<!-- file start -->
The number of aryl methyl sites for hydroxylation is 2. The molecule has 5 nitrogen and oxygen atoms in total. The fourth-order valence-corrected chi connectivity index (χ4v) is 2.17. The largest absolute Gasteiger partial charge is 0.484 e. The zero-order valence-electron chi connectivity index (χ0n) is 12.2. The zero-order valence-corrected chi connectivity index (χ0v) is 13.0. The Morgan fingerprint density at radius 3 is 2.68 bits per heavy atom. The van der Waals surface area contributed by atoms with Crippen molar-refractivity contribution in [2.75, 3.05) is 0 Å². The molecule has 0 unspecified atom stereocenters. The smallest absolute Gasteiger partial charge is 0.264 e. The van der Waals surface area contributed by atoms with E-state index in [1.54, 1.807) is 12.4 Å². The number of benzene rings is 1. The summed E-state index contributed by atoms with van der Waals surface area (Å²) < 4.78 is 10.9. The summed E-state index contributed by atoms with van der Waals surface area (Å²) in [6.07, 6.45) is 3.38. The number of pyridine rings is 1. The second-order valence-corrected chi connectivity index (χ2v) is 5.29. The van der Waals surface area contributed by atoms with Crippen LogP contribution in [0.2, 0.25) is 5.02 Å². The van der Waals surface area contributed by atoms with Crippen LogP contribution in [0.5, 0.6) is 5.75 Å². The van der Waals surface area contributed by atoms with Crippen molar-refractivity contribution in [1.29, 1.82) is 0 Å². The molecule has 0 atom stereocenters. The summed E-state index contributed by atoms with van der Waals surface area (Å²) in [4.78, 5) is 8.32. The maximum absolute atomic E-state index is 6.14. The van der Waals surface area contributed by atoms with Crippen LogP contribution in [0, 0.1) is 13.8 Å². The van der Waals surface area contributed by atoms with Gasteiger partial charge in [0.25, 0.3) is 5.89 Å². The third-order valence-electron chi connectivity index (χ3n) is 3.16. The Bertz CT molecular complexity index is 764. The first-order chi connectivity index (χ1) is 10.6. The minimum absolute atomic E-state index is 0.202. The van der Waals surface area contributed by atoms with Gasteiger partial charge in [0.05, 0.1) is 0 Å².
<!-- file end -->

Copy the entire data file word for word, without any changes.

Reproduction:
The number of aryl methyl sites for hydroxylation is 2. The molecule has 5 nitrogen and oxygen atoms in total. The fourth-order valence-corrected chi connectivity index (χ4v) is 2.17. The largest absolute Gasteiger partial charge is 0.484 e. The zero-order valence-electron chi connectivity index (χ0n) is 12.2. The zero-order valence-corrected chi connectivity index (χ0v) is 13.0. The Morgan fingerprint density at radius 3 is 2.68 bits per heavy atom. The van der Waals surface area contributed by atoms with Crippen molar-refractivity contribution in [2.75, 3.05) is 0 Å². The molecule has 0 unspecified atom stereocenters. The smallest absolute Gasteiger partial charge is 0.264 e. The van der Waals surface area contributed by atoms with E-state index in [1.54, 1.807) is 12.4 Å². The number of benzene rings is 1. The summed E-state index contributed by atoms with van der Waals surface area (Å²) < 4.78 is 10.9. The summed E-state index contributed by atoms with van der Waals surface area (Å²) in [6.07, 6.45) is 3.38. The number of pyridine rings is 1. The second-order valence-corrected chi connectivity index (χ2v) is 5.29. The van der Waals surface area contributed by atoms with Crippen LogP contribution in [0.2, 0.25) is 5.02 Å². The van der Waals surface area contributed by atoms with Crippen LogP contribution in [0.5, 0.6) is 5.75 Å². The van der Waals surface area contributed by atoms with Crippen molar-refractivity contribution in [1.29, 1.82) is 0 Å². The molecule has 0 atom stereocenters. The summed E-state index contributed by atoms with van der Waals surface area (Å²) in [4.78, 5) is 8.32. The maximum absolute atomic E-state index is 6.14. The van der Waals surface area contributed by atoms with Crippen LogP contribution in [0, 0.1) is 13.8 Å². The van der Waals surface area contributed by atoms with Gasteiger partial charge in [0.25, 0.3) is 5.89 Å². The third-order valence-electron chi connectivity index (χ3n) is 3.16. The Bertz CT molecular complexity index is 764. The first-order chi connectivity index (χ1) is 10.6. The minimum absolute atomic E-state index is 0.202. The van der Waals surface area contributed by atoms with Gasteiger partial charge in [0.05, 0.1) is 0 Å².